Seeing With The Brain.


Common sense tells us that we see with our eyes. Afterall, when we close our eyes we stop seeing. Right?

Well, when you think for a minute you realize that’s not true. There is this thing called the mind’s eye and dreaming and envisioning, etc. Truth is, the eyes are little more than data acquisition devices that feed the brain with information. Actually, to be more precise; the eyes stream flawed data to the brain with tons of errors and giant missing pieces of data.

The amount of processing the brain performs to make vision possible is staggering. Scientists have written that up to 1/4 of the entire brain is involved in vision processing and interpretation. How we see and what we see is influenced by everything we have seen before. It is also influenced by what we hear, what we smell, what we taste and what we touch. Don’t believe it? Well, science proves it. One example, off the top of my head, was demonstrated at an audio engineering society convention in New York City many years ago. There were rooms with different resolution video monitors and different speaker systems. As it turned out, the room deemed to have the highest video quality was not the one with the best video monitor, but the one with the best sound system.

Much of the time what we think we see really doesn’t match with reality. Much of what we see doesn’t even make it out of our subconscious. So, when 3D cinematographers obsess over camera spacing (inter-axial distance) and convergence and depth of field as it relates to eye geometry, they are misguided in my humble opinion. The brain is not limited to the geometry of the eye, or it’s limitations. If it was, we would have two big black circles where the eye has no receptors (where the optic nerve is connected).

Indeed, how we see and what we see varies greatly from person to person. Then, there are people with eye problems and vision impariment. People that can’t fuse and have double vision.  Who’s to say that in a room filled with 99 people who have strabismus and one person who can see with stereopsis that the people with strabismus wouldn’t be “normal” given that they represented the majority?

How the majority of people see is the result of evolution and natural selection. Human vision is not the best of what nature can create. There are examples of eyes that are superior to human eyes in terms of clarity, detail, color, focus, etc. In the near future, there will be machine to biological connections that might enhance or even replace our eyes with superior devices.

My point to this rambling is that it is a mistake to limit the way multi perspective imagery is created to analytics based solely on eye geometry and how the eyes work. As I begin my research into analyzing the brain and how it responds to multi perspective imagery, I hope that there are discoveries that enlighten and enrich our perception of the space between things and the importance of textures and reflective properties to the interpretation of the world around us.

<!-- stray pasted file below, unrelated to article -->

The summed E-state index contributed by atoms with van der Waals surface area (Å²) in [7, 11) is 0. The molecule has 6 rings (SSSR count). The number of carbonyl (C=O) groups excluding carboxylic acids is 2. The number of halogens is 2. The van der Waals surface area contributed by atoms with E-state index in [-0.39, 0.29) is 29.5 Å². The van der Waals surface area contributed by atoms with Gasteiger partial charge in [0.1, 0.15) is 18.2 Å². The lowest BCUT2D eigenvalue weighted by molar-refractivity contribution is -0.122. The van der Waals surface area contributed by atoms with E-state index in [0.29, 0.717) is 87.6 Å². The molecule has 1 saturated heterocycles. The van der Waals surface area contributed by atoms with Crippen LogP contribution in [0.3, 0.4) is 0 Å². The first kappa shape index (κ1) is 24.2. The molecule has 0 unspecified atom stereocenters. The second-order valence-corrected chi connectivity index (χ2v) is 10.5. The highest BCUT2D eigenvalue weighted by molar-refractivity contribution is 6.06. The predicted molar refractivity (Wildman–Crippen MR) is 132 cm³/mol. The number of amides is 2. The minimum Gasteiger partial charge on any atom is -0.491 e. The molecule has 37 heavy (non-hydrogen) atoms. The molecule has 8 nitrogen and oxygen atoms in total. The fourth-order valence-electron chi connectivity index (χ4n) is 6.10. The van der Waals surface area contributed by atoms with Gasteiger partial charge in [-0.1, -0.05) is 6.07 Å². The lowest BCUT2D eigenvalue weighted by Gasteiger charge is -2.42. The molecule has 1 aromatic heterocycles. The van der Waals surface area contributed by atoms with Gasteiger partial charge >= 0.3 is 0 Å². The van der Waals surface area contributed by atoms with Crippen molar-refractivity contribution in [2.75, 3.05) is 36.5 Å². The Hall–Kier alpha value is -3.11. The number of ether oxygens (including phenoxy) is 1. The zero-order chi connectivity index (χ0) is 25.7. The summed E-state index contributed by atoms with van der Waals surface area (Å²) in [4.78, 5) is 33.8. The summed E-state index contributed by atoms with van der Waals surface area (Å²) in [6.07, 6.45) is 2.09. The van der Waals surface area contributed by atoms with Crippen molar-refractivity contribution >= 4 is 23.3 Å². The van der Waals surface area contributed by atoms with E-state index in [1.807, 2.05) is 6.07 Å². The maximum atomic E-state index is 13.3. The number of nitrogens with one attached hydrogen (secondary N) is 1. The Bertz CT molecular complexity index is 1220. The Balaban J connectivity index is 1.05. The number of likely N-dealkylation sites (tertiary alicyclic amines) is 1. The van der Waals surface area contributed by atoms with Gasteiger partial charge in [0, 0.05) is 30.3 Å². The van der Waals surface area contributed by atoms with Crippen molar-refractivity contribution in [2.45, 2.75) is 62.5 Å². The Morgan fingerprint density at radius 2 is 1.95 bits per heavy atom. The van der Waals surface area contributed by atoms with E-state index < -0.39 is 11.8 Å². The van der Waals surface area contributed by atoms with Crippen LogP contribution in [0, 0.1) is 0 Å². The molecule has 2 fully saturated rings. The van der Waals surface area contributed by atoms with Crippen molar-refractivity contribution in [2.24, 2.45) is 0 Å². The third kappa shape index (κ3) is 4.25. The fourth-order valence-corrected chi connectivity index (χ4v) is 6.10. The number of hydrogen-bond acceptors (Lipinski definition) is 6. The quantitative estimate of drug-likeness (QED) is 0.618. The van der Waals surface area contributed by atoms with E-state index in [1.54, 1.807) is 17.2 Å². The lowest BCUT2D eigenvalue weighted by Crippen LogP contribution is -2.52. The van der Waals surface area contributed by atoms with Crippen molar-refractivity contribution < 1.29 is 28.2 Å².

There is more to it than this:

http://www.nlm.nih.gov/medlineplus/ency/imagepages/9708.htm

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2 Comments

Filed under 3D, Perception Conflicts, stereopsis, stereovision, strabismus

2 responses to “Seeing With The Brain.

  1. Wonderful website you have here but I was wondering if you
    knew of any user discussion forums that cover the same topics talked
    about in this article? I’d really love to

    be a part of group where I can get feed-back from other knowledgeable individuals that share the same interest. If you have any

    recommendations, please let me know. Thank you!

    • No particular recommendations. There are a lot of blogs out there discussing the brain in general. If you come across something of particular interest, let me know and I’ll check it out. I can say that I’ve read a lot of bunk that I don’t particularly agree with. My general reaction is that we have a very long way to go with regards to learning about what the brain is up to with regards to vision processing and image interpretation. Not to diminish some of the great works and areas of study out there, it is just that the scope of study into this topic is probably larger than anything ever attempted in the history of mankind. That’s because it isn’t so much about the mechanics of how we see, it is about seeing in general. We see things we don’t see and don’t see things we do see. We see with and without our eyes. Our mind’s eye is as vast as the universe while at the same time looking into the tiniest particles quantum physics has uncovered. That we see and understand time and space subconsciously… pretty deep stuff. Too big for me to comprehend – but I do try and learn as much as I can.

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